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The Beginning

In 1897, five years after the University of Oklahoma opened its doors, the first student-run newspaper, The Umpire, made its debut. In 1903 it became a semiweekly news publication called the University Oklahoman. By 1916, the paper had taken on the name that it still carries today, The Oklahoma Daily.

Sensing the need for professional training, some of The Umpire staff asked for a class in newspaper fundamentals. This first journalism course was placed within the English department as a one-semester two-credit course entitled English 33. Jerome Dowd, a Sociology/Economics professor and Theodore Brewer, head of the English Department, taught it. Since both had worked in the newspaper business before becoming professors, Dowd as an editor and Brewer as a staff member, they were well able to teach the first class of eight students. By 1910, Mr. Brewer had become the only teacher.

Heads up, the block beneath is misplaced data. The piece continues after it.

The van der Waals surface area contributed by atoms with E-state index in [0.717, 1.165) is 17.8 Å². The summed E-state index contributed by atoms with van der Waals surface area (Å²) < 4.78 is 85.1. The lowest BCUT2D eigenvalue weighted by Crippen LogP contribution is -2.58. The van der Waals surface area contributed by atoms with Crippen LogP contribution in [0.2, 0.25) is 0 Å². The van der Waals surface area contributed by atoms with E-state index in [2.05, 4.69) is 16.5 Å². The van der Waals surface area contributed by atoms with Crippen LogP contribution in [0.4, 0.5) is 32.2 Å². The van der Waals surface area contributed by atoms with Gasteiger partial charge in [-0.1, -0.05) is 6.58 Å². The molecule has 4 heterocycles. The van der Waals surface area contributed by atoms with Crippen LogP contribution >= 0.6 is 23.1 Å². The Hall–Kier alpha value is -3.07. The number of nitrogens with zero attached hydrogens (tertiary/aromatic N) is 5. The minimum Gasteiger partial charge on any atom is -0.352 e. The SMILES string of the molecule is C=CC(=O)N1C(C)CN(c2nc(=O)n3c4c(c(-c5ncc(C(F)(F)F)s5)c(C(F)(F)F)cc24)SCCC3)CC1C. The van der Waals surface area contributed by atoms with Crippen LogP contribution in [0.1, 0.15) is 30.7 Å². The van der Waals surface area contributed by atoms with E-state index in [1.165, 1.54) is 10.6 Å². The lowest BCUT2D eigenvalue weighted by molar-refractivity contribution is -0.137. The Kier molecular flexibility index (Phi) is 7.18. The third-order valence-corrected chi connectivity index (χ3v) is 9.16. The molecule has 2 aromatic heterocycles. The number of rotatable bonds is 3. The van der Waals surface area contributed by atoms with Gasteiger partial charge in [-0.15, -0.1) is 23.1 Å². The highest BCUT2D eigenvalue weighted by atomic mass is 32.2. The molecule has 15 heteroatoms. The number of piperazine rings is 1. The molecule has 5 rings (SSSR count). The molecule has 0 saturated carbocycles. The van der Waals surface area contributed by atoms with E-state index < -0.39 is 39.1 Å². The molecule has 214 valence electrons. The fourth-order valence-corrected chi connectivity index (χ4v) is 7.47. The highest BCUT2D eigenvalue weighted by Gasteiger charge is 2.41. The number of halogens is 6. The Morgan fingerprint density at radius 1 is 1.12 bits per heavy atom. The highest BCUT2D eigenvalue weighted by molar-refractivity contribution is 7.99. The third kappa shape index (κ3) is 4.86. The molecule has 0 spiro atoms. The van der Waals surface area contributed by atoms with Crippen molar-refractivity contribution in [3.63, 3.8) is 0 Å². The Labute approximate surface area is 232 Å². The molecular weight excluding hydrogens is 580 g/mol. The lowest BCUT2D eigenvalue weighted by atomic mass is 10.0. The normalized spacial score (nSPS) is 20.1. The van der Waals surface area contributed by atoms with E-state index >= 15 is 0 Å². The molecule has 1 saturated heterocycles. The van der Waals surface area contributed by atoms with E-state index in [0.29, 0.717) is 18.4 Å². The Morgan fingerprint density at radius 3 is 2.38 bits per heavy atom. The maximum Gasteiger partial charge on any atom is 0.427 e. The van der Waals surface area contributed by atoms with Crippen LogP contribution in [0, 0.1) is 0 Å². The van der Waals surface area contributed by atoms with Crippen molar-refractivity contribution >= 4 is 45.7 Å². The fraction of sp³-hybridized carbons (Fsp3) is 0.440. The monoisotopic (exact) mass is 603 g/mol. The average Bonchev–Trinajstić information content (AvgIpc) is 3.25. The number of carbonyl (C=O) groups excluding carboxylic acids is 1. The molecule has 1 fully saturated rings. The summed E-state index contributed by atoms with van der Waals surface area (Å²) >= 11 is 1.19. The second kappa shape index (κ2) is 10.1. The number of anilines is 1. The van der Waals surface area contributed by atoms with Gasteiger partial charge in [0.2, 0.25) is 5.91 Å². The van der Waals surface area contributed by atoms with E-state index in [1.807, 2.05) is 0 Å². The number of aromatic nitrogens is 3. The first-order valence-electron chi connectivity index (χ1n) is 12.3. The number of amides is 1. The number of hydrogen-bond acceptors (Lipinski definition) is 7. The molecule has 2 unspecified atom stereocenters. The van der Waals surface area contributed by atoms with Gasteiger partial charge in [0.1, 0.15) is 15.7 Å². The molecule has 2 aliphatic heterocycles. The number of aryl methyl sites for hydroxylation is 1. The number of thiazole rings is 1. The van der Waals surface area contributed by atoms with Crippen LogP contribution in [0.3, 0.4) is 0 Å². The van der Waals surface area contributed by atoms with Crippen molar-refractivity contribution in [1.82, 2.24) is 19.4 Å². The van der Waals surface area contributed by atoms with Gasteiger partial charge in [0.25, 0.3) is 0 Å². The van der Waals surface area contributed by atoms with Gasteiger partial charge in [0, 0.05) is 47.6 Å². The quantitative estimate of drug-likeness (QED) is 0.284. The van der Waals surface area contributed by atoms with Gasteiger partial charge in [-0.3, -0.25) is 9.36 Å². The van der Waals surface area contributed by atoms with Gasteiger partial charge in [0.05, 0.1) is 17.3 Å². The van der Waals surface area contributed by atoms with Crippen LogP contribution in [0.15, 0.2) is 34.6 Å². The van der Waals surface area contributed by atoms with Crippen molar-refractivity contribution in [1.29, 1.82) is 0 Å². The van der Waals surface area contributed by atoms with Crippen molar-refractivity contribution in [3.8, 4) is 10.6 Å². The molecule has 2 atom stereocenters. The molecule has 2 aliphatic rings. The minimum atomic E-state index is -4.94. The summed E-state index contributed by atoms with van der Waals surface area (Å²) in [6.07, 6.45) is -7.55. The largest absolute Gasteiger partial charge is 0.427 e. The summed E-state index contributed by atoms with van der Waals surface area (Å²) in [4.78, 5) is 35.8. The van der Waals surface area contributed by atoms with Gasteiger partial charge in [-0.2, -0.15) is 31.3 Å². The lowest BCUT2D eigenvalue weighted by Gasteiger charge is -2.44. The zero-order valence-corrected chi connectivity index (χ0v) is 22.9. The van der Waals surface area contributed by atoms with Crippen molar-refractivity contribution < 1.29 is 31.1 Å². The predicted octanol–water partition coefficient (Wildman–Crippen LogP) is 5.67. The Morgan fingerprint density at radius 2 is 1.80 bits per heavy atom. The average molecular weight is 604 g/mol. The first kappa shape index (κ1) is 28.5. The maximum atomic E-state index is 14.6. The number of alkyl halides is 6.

By 1912, as demand for more classes grew, Professor Brewer realized the need for a complete school of journalism. This need was also recognized by then OU President Stratton Brooks, who applied to the State Board of Education for a separate journalism school.

On May 24, 1913, the Board approved President Brooks' request, and the School of Journalism, located within the College of Arts and Sciences, was born. The school was to officially begin in the fall semester on September 1, 1913.

Professor Theodore Brewer was appointed as the first director of the new School of Journalism, and along with Jerome Dowd, became the first two professors.


The new curriculum consisted of 24 hours of journalism and ten weeks of fieldwork at a newspaper. Classes included newspaper work fundamentals, organization of the city room, and the duties of the reporter. In 1915, the first two graduates received a minor in Journalism and a Certificate of completion.

Over the past 100 years, many new classes were added and students now have a wide variety to choose from.